It’s a fairly hollow version of Christianity. Or, to be less judgemental and more theological, it’s a presentation of Anglicanism in this country as a purely natural religion, a holding place for all our human religious and quasi-religious longings and instincts, but nothing more.

You probably think I’m exaggerating, but just read a few paragraphs here:

The opportunity for the C of E today is so to modify its traditional basis that it becomes the guardian and tutor of our natural religious instincts.

The Protestant heritage can best be expressed today as the encouragement of freedom of thought and rational criticism of all authority. The church should raise the big questions about human meaning, purpose and value, and encourage their exploration, without pretending it has the final answers.

The national basis of the church must today take fully into account the diversity of modern England, and aim to be fully inclusive — open to all without exception, but not seeking to decry alternative options of thought and belief where they are conducive to human well-being. It will never be, and never has been, the church of all English people. But it can be a national church, in expressing the moral and spiritual ideals of our society and aiming to promote compassion and spirituality throughout society.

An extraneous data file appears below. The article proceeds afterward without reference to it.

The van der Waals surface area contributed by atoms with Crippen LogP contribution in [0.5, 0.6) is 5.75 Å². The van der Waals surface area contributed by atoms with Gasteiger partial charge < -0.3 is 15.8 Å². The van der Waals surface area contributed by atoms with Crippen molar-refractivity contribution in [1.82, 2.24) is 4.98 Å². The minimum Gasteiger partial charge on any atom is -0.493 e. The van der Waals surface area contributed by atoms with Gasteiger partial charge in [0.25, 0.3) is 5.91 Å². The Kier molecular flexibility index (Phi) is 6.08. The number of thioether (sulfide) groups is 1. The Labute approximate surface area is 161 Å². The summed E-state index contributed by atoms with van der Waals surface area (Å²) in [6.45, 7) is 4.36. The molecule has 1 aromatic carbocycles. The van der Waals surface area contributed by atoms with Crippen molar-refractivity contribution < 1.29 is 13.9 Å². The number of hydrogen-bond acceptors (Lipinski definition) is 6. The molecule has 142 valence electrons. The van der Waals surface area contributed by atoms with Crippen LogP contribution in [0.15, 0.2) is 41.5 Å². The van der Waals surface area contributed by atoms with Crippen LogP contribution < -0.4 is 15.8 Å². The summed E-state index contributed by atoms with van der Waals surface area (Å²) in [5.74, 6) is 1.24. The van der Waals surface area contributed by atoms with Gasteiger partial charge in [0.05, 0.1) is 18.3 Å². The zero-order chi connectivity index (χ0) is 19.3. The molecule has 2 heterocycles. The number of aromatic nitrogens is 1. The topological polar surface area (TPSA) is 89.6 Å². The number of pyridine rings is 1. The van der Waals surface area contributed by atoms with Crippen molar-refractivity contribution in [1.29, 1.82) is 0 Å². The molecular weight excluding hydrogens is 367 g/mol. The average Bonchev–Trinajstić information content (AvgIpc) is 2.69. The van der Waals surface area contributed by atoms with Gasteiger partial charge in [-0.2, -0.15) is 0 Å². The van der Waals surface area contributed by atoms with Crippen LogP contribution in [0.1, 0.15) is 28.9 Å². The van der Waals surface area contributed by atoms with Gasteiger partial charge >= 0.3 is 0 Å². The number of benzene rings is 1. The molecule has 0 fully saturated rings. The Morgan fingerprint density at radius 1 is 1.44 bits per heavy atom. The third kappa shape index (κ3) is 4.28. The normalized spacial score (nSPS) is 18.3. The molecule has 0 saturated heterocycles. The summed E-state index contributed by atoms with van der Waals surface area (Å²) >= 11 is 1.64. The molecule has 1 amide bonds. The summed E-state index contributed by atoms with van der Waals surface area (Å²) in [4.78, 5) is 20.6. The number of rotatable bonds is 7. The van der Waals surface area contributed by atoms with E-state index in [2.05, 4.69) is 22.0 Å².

Establishment in its present form may not remain. But the church can continue to reflect and help to shape the moral and spiritual values upon which our society at its best is founded — freedom, democracy, justice, a concern for the flourishing of all persons, and a concern for the weak and disadvantaged. All religious and humanist groups can co-operate in this, but it is beneficial to have a national institution formally committed to promoting those values.